One such figure was Wang Dan, a protest leader who spent seven years in prison in China during 1990s. After Wang was medically paroled, MacFarquhar helped facilitate his acceptance into the History Department as a one-year special student. With MacFarquhar’s support, Wang continued to study at Harvard, ultimately earning a master’s degree and a Ph.D.

“After knowing Professor MacFarquhar for now more than two decades, I have come to very much appreciate his determined adherence to basic human values and his steadfast opposition to despotism,” Wang wrote in an email. “He was a true public intellectual role model.”

MacFarquhar left a legacy in the classroom as well, where his undergraduate course on the Cultural Revolution attracted as many as 600 to 700 students per semester.

“Rod, very famously, would go up to the lectern and lecture for an hour without any notes, just holding the class spellbound,” said Steven M. Goldstein, a professor emeritus of government at Smith College and a long-time friend of MacFarquhar. “He was trying to get people to understand the Cultural Revolution, but also understand how a society can go mad.”

According to Michael G. Forsythe, a former teaching fellow for the course, MacFarquhar would accomplish that goal by dressing his teaching fellows as Red Guards and having them carry copies of the “Little Red Book,” a collection of writings by Mao that was widely distributed during the Cultural Revolution. He would have the class on its feet, shouting phrases like “10,000 years for Mao!” in Chinese.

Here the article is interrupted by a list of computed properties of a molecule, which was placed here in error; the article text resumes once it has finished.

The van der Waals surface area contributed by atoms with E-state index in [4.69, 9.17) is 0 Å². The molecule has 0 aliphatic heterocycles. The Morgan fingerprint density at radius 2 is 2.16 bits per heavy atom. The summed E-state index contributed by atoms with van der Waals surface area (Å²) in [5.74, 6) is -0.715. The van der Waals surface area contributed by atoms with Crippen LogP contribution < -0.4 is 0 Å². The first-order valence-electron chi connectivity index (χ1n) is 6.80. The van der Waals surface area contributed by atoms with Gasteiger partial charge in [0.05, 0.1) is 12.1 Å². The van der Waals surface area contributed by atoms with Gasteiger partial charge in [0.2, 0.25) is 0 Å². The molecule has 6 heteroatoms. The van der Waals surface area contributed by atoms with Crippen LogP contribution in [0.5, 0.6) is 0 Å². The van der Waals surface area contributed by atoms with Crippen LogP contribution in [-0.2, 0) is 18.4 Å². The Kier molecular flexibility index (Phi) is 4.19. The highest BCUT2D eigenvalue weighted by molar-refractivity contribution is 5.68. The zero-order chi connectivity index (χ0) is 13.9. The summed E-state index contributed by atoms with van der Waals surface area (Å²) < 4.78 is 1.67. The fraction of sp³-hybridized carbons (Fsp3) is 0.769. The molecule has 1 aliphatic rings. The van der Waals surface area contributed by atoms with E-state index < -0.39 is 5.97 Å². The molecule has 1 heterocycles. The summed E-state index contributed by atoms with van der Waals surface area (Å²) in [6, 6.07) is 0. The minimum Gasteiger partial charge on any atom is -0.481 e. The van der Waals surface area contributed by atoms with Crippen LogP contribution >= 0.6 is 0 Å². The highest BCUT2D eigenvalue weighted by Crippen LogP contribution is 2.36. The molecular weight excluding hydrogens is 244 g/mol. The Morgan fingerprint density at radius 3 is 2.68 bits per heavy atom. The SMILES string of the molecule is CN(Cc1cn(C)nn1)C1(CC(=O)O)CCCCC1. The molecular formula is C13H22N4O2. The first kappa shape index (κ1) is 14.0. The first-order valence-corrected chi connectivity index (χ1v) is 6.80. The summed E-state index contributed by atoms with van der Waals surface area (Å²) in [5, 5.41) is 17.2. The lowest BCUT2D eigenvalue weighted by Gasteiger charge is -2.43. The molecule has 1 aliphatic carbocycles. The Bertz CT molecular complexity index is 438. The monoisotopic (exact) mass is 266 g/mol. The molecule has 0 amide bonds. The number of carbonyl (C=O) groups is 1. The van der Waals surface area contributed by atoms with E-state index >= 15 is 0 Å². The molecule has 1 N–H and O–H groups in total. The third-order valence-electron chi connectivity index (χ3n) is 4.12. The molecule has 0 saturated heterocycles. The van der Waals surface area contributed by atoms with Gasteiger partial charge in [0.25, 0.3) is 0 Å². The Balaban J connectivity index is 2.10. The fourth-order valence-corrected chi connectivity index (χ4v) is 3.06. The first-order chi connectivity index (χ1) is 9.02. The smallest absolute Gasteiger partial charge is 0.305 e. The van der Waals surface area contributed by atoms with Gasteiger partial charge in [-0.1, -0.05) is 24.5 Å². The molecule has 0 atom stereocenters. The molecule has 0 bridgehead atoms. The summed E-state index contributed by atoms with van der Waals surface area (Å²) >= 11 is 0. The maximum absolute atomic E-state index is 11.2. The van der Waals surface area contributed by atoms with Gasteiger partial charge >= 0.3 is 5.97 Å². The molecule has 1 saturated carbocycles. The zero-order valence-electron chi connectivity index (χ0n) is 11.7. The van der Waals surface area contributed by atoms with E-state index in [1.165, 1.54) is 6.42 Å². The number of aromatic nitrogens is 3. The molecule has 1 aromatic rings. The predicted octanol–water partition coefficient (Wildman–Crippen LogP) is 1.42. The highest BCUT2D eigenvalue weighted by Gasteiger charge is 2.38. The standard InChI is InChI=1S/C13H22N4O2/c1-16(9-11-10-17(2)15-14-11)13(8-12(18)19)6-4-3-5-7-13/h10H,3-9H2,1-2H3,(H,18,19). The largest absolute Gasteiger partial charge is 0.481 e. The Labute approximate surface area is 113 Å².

“It gave the students taking the course a real visceral feeling for the fervor of being in China, in the Cultural Revolution, and being in a rally,” Forsythe said. Forsythe, whose master’s thesis MacFarquhar advised, went on to be a New York Times correspondent in Hong Kong.

These immersive educational methods were characteristic of MacFarquhar’s style, according to Szonyi.

“He was a model for how to be a scholar, how to deal with the challenges of working on a society which is very different, which you respect, but which you also have some fundamental disagreements with,” Szonyi said. He did so “with honesty, with courtesy, and with tremendous wit. He was always able to find humor in something.”

Goldstein also recalls MacFarquhar’s good-humor. The two professors would frequent the sparsely-populated movie theater at Fresh Pond Mall together and entertain themselves by watching “bad science fiction films.”

“The thing about Rod is that he was totally unpretentious,” Goldstein added. “There was nobody who was too unimportant that he wouldn’t take time to see.”

Forsythe echoed those sentiments. “He was so charming, so thoughtful and considerate,” he said. At dinners, MacFarquhar would often raise a glass to his students and colleagues and give them “the most eloquent, heartfelt toasts.”

“Those small gestures,” Forsythe said, “are the things that stick with you for the rest of your life.”

—Staff writer Rebecca S. Araten can be reached at

—Staff writer and associate magazine editor Sonia F. Epstein can be reached at Follow her on Twitter @sonia_epstein.